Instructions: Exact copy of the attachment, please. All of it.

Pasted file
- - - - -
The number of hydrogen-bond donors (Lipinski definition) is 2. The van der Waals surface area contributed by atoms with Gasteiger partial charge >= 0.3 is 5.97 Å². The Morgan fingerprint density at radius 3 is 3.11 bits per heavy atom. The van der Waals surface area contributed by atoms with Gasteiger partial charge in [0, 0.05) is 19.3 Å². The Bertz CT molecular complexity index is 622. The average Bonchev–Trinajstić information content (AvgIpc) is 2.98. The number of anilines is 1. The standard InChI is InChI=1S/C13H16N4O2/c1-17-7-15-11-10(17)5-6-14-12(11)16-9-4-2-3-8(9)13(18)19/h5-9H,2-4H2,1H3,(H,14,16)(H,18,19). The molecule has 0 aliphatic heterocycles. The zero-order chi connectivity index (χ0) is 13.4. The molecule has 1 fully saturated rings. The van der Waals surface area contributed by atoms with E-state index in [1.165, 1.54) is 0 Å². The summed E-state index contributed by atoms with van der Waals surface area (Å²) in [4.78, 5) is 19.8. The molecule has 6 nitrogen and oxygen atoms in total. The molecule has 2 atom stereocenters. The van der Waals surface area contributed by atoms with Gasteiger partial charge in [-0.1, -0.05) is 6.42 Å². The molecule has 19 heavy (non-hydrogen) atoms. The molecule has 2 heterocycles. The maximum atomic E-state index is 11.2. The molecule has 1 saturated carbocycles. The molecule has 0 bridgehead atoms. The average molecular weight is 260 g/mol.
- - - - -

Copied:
The number of hydrogen-bond donors (Lipinski definition) is 2. The van der Waals surface area contributed by atoms with Gasteiger partial charge >= 0.3 is 5.97 Å². The Morgan fingerprint density at radius 3 is 3.11 bits per heavy atom. The van der Waals surface area contributed by atoms with Gasteiger partial charge in [0, 0.05) is 19.3 Å². The Bertz CT molecular complexity index is 622. The average Bonchev–Trinajstić information content (AvgIpc) is 2.98. The number of anilines is 1. The standard InChI is InChI=1S/C13H16N4O2/c1-17-7-15-11-10(17)5-6-14-12(11)16-9-4-2-3-8(9)13(18)19/h5-9H,2-4H2,1H3,(H,14,16)(H,18,19). The molecule has 0 aliphatic heterocycles. The zero-order chi connectivity index (χ0) is 13.4. The molecule has 1 fully saturated rings. The van der Waals surface area contributed by atoms with E-state index in [1.165, 1.54) is 0 Å². The summed E-state index contributed by atoms with van der Waals surface area (Å²) in [4.78, 5) is 19.8. The molecule has 6 nitrogen and oxygen atoms in total. The molecule has 2 atom stereocenters. The van der Waals surface area contributed by atoms with Gasteiger partial charge in [-0.1, -0.05) is 6.42 Å². The molecule has 19 heavy (non-hydrogen) atoms. The molecule has 2 heterocycles. The maximum atomic E-state index is 11.2. The molecule has 1 saturated carbocycles. The molecule has 0 bridgehead atoms. The average molecular weight is 260 g/mol.